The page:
Thursday, 12 August 2004

AIRIMP adds support for additional passenger data

I’ve mentioned previously that airlines and computerized reservation systems (CRS’s) don’t have fields in their databases of passenger name records (PNRs) to accommodate the additional advance passenger information (API) data increasingly being requested by the USA and other governments for CAPPS-II and other “travel inteeligence gathering’ programs, such as a separate address, telephone number, and other identifying details for each passenger in a multi-passenger PNR.

I’ve also mentioned that, because PNR data typically is collected by travel agencies using different CRS’s, and transmitted to the airlines through a series of CRS and other interfaces, the first step towards including API data in PNRs would be the adoption by the airline industry associations ATA (in the USA) and IATA (worldwide) of amendments to the ATA/IATA Reservations Interline Messaging Procedures — Passenger (AIRIMP).

That process has now begun: the 28th edition of the AIRIMP effective 1 June 2004 - 31 May 2005, includes as its largest change from prior editions an entirely new section (Section 3.14, pp. 138-151) specifying formats for “interline” (between airlines or CRS’s, or including with travel agents using different CRS’s form the airline’s host system) transmission of per-passenger API data.

This does not mean that any airline or CRS is yet able to store, transmit, or receive this information. Most don’t, and wouldn’t be able to handle it. By greatly increasing the amount of data in reservation messages, inclusion of the optional data would cause many systems to truncate messages and lose reservations. The new AIRIMP message formats recognize this by forbidding the inclusion of any of this information in general messages to all airlines participating in the itinerary (through the use of the messaging wild card, airline pseudo-code “YY”), or in any case except where the sending and receiving systems have a bilateral agreement in place to allow it. Even in those cases, all of the API fields for which formats are provided are optional.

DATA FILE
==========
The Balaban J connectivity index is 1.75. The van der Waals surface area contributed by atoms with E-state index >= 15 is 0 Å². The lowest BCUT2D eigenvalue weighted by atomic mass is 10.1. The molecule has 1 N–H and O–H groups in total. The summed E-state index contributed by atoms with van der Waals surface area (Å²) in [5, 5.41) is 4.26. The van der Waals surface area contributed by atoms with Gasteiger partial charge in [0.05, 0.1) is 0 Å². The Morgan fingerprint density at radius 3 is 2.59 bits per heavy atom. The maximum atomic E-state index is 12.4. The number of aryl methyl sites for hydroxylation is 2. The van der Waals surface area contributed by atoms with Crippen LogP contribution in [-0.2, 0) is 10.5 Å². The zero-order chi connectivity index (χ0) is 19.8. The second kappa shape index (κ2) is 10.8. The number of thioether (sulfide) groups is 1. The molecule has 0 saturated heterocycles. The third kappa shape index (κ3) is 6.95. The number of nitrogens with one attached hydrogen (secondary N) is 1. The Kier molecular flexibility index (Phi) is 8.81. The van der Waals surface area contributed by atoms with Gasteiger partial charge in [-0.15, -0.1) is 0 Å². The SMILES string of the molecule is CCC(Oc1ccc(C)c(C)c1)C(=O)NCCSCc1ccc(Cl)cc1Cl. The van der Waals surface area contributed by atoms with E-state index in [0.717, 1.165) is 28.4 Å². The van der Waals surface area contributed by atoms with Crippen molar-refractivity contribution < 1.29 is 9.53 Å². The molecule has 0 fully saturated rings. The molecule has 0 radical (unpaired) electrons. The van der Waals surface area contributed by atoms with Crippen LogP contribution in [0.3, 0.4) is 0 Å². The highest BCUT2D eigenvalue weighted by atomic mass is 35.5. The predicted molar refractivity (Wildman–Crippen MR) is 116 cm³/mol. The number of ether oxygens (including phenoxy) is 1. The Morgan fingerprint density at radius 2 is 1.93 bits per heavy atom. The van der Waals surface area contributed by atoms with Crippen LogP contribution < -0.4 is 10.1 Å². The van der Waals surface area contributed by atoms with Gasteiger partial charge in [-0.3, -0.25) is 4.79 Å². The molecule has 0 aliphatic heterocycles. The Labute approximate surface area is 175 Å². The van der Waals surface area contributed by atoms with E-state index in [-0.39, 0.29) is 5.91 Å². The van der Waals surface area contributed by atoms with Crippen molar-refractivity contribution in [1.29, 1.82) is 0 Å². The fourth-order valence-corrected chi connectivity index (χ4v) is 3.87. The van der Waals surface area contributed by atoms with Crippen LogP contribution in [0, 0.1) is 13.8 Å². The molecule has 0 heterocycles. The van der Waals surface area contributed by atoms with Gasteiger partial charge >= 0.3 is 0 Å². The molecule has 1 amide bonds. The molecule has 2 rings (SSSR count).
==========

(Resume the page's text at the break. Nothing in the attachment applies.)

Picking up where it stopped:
The new AIRIMP formats apply only to international flights, although there is no technical reason why they couldn’t be extended to domestic flights (as they probablywill be).

The main interest of the airlines in adding these formats to the AIRIMP (despite the airlines’ opposition to being conscripted into collecting API data not needed for their business purposes) would be that, once airline host systems and CRS’s have been modified to support the new formats, airlines will be able to shift the labor burden of API data collection and data entry from their own staff to the travel agencies who already enter most reservations, and who airlines don’t have to pay for their time.

By adopting their own standards, before being forced to do so by governments, airlines are also trying to minimize the amount of data they have to collect, and the changes to their messagiung systems required to accommodate the lengthier reservation messages. In particular, the “address” field of the new AIRIMP message format is limited to 35 characters. Considering that this needs to include a company name, house or building name (much more common in some other countries, such as the UK, than in the USA), steeet number, street name, and floor, room, or mailstop, this means that most addresses will be so severely truncated (for which no standard methodology is provided) as to make address matching difficult or impossible.

In effect, the AIRIMP messaging standards have now defined the fields that CRS’s will now start adding to their databases and interfaces, as that is possible in the course of their other work.

Link | Posted by Edward on Thursday, 12 August 2004, 10:04 (10:04 AM)
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